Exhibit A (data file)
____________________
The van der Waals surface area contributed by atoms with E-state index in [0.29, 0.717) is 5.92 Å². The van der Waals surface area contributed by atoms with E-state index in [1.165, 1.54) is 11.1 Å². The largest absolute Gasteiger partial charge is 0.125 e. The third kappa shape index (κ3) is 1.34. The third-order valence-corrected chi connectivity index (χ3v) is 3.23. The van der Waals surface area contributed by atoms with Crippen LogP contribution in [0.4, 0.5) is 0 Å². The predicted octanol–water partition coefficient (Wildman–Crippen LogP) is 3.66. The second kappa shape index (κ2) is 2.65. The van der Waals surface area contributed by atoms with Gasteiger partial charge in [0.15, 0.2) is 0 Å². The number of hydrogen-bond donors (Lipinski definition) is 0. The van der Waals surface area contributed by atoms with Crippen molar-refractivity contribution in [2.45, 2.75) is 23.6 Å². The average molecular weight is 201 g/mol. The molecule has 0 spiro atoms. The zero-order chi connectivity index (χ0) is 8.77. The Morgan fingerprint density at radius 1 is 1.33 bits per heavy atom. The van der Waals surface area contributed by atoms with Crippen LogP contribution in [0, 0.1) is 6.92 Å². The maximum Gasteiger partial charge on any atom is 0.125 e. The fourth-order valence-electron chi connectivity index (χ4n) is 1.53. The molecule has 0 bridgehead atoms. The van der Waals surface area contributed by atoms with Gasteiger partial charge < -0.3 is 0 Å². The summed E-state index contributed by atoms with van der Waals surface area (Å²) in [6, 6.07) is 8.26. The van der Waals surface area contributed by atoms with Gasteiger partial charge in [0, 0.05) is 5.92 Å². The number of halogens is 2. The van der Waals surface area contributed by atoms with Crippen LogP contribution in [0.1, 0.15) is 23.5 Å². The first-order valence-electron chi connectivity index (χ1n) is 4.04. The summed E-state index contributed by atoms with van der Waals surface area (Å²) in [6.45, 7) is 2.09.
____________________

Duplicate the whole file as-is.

The van der Waals surface area contributed by atoms with E-state index in [0.29, 0.717) is 5.92 Å². The van der Waals surface area contributed by atoms with E-state index in [1.165, 1.54) is 11.1 Å². The largest absolute Gasteiger partial charge is 0.125 e. The third kappa shape index (κ3) is 1.34. The third-order valence-corrected chi connectivity index (χ3v) is 3.23. The van der Waals surface area contributed by atoms with Crippen LogP contribution in [0.4, 0.5) is 0 Å². The predicted octanol–water partition coefficient (Wildman–Crippen LogP) is 3.66. The second kappa shape index (κ2) is 2.65. The van der Waals surface area contributed by atoms with Gasteiger partial charge in [0.15, 0.2) is 0 Å². The number of hydrogen-bond donors (Lipinski definition) is 0. The van der Waals surface area contributed by atoms with Crippen molar-refractivity contribution in [2.45, 2.75) is 23.6 Å². The average molecular weight is 201 g/mol. The molecule has 0 spiro atoms. The zero-order chi connectivity index (χ0) is 8.77. The Morgan fingerprint density at radius 1 is 1.33 bits per heavy atom. The van der Waals surface area contributed by atoms with Crippen LogP contribution in [0, 0.1) is 6.92 Å². The maximum Gasteiger partial charge on any atom is 0.125 e. The fourth-order valence-electron chi connectivity index (χ4n) is 1.53. The molecule has 0 bridgehead atoms. The van der Waals surface area contributed by atoms with Gasteiger partial charge < -0.3 is 0 Å². The summed E-state index contributed by atoms with van der Waals surface area (Å²) in [6, 6.07) is 8.26. The van der Waals surface area contributed by atoms with Gasteiger partial charge in [0, 0.05) is 5.92 Å². The number of halogens is 2. The van der Waals surface area contributed by atoms with Crippen LogP contribution in [0.1, 0.15) is 23.5 Å². The first-order valence-electron chi connectivity index (χ1n) is 4.04. The summed E-state index contributed by atoms with van der Waals surface area (Å²) in [6.45, 7) is 2.09.